My last advice for Big Bend: avoid hiking in summer as temperatures often reach 38 degrees Celsius (100+F)!
Read more: The Best Lenses for Landscape Photography
Big Bend Ranch State Park
Just an hour west of Big Bend National Park sits Big Bend Ranch State Park (BBRSP). BBRSP is the largest state park in Texas, and it is even more remote than Big Bend. More likely than not, you’ll often have any trail you choose all to yourself, and the photo opportunities are seemingly endless.
State Highway 170 runs east/west between the towns of Lajitas and Presidio. This winding and hilly road serves as the southern border of the park and follows the Rio Grande River, which serves as the border between Texas and Mexico.
As one of the most scenic drives in Texas, the 49 miles (78km) drive may take several hours. The winding road provides beautiful views of the rugged mountains and river. My favourite stop on this road is known as the “Big Hill.” A pull-out exists at this location, so parking is easy.
Photographs can be taken from this very stop. For the more adventurous, a short walk from the pull-out is Dom Rock (above photo) – a cliff requiring a short scramble to the top that provides unparalleled views into the distance. Sunsets here can be amazing.
To reach the interior of the park, a 30 mile (48km) drive down a dirt road is necessary to reach the interior visitor centre. Many trails are nearby, and at the top of my list is the Fresno Canyon Overlook, especially at sunrise. The hike is roughly a 5-mile round trip and the trail is easy to follow. The view looks across the canyon to the Solitario, a huge and ancient volcanic uplift.
Palo Duro Canyon State Park
If I had to pick a favourite state park in Texas, Palo Duro Canyon would be the choice. Located in the panhandle of Texas just south of Amarillo, and second only to the Grand Canyon in Arizona in terms of canyon size. Palo Duro’s rich orange and red sandstone walls and winding canyons make for exciting exploration and vibrant colours at sunrise or sunset.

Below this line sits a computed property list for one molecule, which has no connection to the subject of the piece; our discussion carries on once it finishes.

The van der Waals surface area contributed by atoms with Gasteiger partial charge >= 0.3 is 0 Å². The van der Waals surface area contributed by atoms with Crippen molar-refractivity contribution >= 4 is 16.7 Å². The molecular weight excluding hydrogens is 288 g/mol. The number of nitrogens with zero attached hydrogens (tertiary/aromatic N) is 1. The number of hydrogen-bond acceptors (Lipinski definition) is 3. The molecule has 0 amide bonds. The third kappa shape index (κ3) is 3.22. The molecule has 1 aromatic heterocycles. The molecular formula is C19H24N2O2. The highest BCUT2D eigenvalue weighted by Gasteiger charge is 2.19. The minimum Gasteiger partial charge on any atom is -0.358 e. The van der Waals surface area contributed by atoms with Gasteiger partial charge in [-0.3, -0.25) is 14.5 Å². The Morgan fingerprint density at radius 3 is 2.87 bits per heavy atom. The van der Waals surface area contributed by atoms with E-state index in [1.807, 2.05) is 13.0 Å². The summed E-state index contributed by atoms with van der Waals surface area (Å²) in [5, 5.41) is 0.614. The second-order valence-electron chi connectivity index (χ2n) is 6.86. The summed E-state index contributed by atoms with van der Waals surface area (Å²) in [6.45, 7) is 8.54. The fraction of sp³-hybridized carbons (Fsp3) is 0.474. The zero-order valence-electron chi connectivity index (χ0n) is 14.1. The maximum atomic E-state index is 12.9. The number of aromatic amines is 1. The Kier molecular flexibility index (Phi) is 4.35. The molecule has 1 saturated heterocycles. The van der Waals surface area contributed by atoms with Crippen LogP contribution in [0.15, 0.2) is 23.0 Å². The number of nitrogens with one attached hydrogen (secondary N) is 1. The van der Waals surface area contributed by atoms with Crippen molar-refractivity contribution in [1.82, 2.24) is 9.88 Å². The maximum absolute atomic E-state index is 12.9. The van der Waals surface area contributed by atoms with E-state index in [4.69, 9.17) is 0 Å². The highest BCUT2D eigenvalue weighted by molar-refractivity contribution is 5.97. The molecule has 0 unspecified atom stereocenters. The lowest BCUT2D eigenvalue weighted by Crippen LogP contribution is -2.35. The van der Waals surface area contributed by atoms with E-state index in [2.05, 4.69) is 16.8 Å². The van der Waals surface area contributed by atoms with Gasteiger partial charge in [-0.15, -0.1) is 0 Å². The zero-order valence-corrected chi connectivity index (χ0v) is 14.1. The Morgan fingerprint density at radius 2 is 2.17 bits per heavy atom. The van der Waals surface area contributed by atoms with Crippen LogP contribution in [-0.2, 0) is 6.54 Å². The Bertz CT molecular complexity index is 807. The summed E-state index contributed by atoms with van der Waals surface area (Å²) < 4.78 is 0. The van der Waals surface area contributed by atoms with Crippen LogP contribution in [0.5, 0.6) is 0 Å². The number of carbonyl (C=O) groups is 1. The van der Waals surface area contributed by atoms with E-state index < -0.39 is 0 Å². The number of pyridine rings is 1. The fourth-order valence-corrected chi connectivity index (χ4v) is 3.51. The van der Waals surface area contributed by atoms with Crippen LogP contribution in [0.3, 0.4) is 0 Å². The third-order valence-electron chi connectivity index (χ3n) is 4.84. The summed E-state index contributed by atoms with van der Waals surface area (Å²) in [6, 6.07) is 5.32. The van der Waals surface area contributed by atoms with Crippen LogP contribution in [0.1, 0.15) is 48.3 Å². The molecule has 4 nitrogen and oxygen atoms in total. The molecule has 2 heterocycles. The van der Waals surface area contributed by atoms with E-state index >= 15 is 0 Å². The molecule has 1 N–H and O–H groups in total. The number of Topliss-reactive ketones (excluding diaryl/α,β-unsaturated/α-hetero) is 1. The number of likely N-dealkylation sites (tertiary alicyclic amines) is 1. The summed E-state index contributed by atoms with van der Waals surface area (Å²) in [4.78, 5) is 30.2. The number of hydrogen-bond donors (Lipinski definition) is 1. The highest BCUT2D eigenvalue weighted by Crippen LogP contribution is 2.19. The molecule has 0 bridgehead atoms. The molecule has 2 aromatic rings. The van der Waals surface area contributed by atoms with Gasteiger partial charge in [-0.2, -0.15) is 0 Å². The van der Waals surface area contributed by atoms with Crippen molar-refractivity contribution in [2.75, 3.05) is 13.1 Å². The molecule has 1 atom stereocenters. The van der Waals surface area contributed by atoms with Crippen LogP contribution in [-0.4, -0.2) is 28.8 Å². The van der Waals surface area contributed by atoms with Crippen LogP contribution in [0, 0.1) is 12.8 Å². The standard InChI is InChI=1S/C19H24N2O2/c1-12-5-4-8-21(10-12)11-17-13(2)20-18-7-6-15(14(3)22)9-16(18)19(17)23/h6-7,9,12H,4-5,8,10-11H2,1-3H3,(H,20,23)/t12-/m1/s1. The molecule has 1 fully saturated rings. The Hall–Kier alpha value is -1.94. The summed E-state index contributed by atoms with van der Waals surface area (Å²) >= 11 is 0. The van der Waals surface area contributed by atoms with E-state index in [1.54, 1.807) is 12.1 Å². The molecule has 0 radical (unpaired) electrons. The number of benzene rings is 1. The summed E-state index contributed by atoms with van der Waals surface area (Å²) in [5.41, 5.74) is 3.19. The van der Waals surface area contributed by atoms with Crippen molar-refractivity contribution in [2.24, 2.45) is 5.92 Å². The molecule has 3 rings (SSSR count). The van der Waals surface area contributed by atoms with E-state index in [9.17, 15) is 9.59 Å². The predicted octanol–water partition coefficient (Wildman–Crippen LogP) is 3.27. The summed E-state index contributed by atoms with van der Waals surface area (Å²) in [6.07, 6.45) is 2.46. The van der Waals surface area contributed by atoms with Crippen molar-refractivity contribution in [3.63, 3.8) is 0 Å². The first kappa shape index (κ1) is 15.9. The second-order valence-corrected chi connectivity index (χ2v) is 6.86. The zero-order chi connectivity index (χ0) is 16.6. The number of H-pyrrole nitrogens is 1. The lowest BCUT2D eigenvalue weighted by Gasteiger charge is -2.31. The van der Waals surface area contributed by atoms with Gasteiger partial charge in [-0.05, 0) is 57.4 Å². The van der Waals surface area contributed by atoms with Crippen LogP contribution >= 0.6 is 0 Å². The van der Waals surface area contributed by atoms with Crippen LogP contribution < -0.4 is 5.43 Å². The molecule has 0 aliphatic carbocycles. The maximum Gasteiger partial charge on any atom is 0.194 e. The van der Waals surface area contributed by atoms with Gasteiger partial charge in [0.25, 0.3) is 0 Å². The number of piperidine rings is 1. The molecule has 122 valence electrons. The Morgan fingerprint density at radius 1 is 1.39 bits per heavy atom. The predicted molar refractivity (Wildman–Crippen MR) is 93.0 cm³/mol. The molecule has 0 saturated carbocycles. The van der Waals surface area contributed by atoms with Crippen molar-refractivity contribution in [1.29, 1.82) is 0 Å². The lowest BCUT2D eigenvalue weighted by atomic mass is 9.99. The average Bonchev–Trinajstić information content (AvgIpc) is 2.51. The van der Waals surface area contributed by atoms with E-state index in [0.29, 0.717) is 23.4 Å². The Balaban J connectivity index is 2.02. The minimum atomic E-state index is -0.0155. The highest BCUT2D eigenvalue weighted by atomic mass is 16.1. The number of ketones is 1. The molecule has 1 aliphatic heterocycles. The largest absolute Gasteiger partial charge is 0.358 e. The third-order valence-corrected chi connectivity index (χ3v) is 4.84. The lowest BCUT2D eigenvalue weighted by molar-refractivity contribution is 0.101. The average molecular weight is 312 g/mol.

Entering the park, Park Road 5 winds from the high canyon cliffs at the entrance down into the wide bottom of the canyon floor. Before the road begins its descent, pull-outs provide nice areas to photograph sunrise with a portion of the red sandstone walls rising in the east.
There are trails aplenty in the lower portion of the canyon, with Capitol Peak and the Lighthouse being the most well-known. Capitol peak is a short 10-minute walk from the trailhead. From there, the trail heads to one of the main highlights of PDC – the Lighthouse – a large hoodoo formation at the end of a 3 mile walk (each way).
I love this area for both sunrise and sunset as the low light enhances the dark orange of the rocks and surrounding canyon walls. The walk is relatively flat until a short scramble at the end to reach a plateau beneath the hoodoo, and the trail is easy to follow. Bring a wide-angle lens for the scenery as well as water and a flashlight for the return trip.
South Padre Island
While it is true that Texas is not known for pristine beaches, the coastal waters along the South Padre Island beaches in south Texas would argue to the contrary. On sunny days, the clear water and sunshine can bring a glow of aqua, blue, and green. The sand is cool and smooth, and when photographing the rising sun, the sounds of gulls and the soft murmur of gentle waves make for a beautiful start to the day.
The town itself makes for good shopping, but in my opinion, the real appeal is the 30-mile road that is accessible for photographers like us, as well as the usual beach-goer. Miles and miles of rolling sand, dune grass that finds a home on the high-rising and ever-shifting dunes, and crystal blue water beg for those morning and evening photography sessions.
Don’t miss the sleepy town of Port Isabel, just before crossing the Queen Isabella Causeway (a long bridge connecting the island to the mainland). Port Isabel is best known for its famous lighthouse.
Shrimp boats moor along the shore on the outer edges of the town. Both the lighthouse and shrimpers make for interesting subjects. I like to shoot the shrimp boats in black and white to bring out the textures of the faded wood and frayed, well-worn ropes and nets.
Texas Hill Country in springtime
My home is in the Texas Hill Country, so I’m probably a bit biased. Still, when the rains fall over the winter months to prod our state flower, the bluebonnet, into germinating, the spring can bring fields of blue (along with so many other colours of blooms). While Texas has experienced severe drought over the last few years, bluebonnets will eventually return.
Beginning as early as the first of March, blooms begin to show up south of the Hill Country and work their way north over the next 30-45 or so days. My favourite areas to search for bluebonnets are on roads connecting Fredericksburg with Llano (Highway 16), Llano to Mason (Highway 29), and Mason back to Fredericksburg (Highway 87).